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Elana Rowlands, 10, discovers megalodon tooth at Bawdsey Beach, near Felixstowe





A 10-year-old girl with a passion for fossil hunting has described her excitement after a ‘once-in-a-lifetime’ discovery on a Suffolk beach.

Elana Rowlands was with her family at Bawdsey Beach when she found a rare fossilised tooth – which would be at least three million years old.

The four-inch serrated tooth belonged to a megalodon – a giant shark which lurked in prehistoric waters.

Elana Rolands with her discovery at Bawdsey Beach. Picture: Ros Stephen
Elana Rolands with her discovery at Bawdsey Beach. Picture: Ros Stephen

Shark expert Charlie Underwood, from London’s Natural History Museum, said the fossil dated to the Late Miocene to Early Pliocene, meaning it could be up to six million years old.

Elana said friends and family were jealous of the find and she has now added it to her impressive fossil collection, which includes ammonites, trilobites, plesiosaur vertebrae, shark teeth and bivalves.

“When I realised what we’d found, I was over the moon. I had just been over to mum to show her this cool shell and we noticed this sitting in the sand,” Elana said.

The tooth is about three inches in length. Picture: Ros Stephen
The tooth is about three inches in length. Picture: Ros Stephen

“It’s the kind of thing you only find once-a-lifetime in Britain – fewer than 10 are found per year.

“People have said the tooth is at least three million years old due to the colour.

“Bawdsey Beach is really good for finding fossilised shark teeth.

“We once found a tooth belonging to an ancestor of the megalodon.”

Elana with her fossil collection. Picture: Ros Stephen
Elana with her fossil collection. Picture: Ros Stephen

This would not be the first megalodon tooth Elana has added to her collection.

Her mum, Ros Stephen, 51, said the family took a trip to Florida in December 2023 – where such discoveries are far more common – in the hopes she would find one for her collection.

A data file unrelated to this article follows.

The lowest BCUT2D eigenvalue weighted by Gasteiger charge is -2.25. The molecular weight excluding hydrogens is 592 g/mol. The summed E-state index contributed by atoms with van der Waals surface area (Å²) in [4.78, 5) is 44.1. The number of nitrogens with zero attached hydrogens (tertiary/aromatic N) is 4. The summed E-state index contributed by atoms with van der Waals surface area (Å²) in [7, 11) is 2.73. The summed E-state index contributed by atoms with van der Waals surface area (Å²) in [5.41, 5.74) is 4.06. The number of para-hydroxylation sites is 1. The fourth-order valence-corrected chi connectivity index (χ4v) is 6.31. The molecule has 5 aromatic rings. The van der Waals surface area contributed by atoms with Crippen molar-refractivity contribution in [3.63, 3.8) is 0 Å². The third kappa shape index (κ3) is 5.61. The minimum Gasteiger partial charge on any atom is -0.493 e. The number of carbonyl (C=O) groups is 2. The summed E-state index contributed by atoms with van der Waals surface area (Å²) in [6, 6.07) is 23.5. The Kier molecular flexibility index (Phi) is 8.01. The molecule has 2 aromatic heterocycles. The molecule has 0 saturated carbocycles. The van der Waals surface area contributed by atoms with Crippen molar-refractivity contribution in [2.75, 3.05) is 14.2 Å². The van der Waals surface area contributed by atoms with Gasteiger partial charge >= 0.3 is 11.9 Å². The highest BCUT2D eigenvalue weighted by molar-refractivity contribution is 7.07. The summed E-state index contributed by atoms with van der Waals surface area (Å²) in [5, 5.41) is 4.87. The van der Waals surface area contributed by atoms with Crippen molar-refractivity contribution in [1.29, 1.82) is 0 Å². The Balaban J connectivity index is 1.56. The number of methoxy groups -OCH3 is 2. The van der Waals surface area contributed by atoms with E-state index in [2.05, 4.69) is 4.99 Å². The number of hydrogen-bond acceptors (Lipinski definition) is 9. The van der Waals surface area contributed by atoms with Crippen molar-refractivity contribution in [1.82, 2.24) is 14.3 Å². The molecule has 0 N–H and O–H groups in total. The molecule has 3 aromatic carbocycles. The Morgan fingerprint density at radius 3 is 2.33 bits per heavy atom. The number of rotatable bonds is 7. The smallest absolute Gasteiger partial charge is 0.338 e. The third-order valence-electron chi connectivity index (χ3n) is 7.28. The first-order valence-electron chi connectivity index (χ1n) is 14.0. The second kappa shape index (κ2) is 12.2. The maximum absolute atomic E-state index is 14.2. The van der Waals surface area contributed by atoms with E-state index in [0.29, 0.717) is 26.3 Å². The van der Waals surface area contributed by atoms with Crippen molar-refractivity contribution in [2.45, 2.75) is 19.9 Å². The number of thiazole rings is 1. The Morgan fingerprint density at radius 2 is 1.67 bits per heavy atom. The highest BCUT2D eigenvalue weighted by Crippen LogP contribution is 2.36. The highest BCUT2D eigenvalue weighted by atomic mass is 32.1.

Elana came across a five-inch megalodon tooth while there.

Elana has been interested in fossil hunting since a family trip to Wales in 2022, Ros said.

Elana with the 5.5-inch megalodon tooth she found in Florida. Picture: Ros Stephen
Elana with the 5.5-inch megalodon tooth she found in Florida. Picture: Ros Stephen

Now, the family, who live in East London, try to squeeze fossil hunting into holidays whenever possible.

In addition to trips to Bawdsey Beach the family find themselves fishing for fossils along the Jurassic Coast in Dorset, in Kent or in Wales.

Ros said: “People occasionally find broken pieces of megalodon teeth in the UK, but to find a complete one is very rare. They get swept long distances and washed ashore by the tide, so to find one which wasn’t broken was really amazing. It’s an incredible discovery.

Elana with the tooth she found in Bawdsey. Picture: Ros Stephen
Elana with the tooth she found in Bawdsey. Picture: Ros Stephen

“We couldn’t quite believe what we’d found. We told Elana she was very lucky, but she’s very good at fossil hunting and knows what to look for.”

Elana said she was considering taking her new find to school.

However, this discovery of a lifetime hasn’t tempered her desire to hunt for fossils.

“I’d love to find another one, but I know I probably won’t,” she said.

Some of her fossils. Picture: Ros Stephen
Some of her fossils. Picture: Ros Stephen

“I haven’t found any fossilised sea urchins just yet and I’d love to come across plants or ammonites.”

The extinct megalodon – meaning 'big tooth' – roamed the seas approximately 23 to 3.6 million years ago.

It was estimated to have been able to grow up to 67 ft long and had 250 thick teeth that were designed to grab prey and break bones.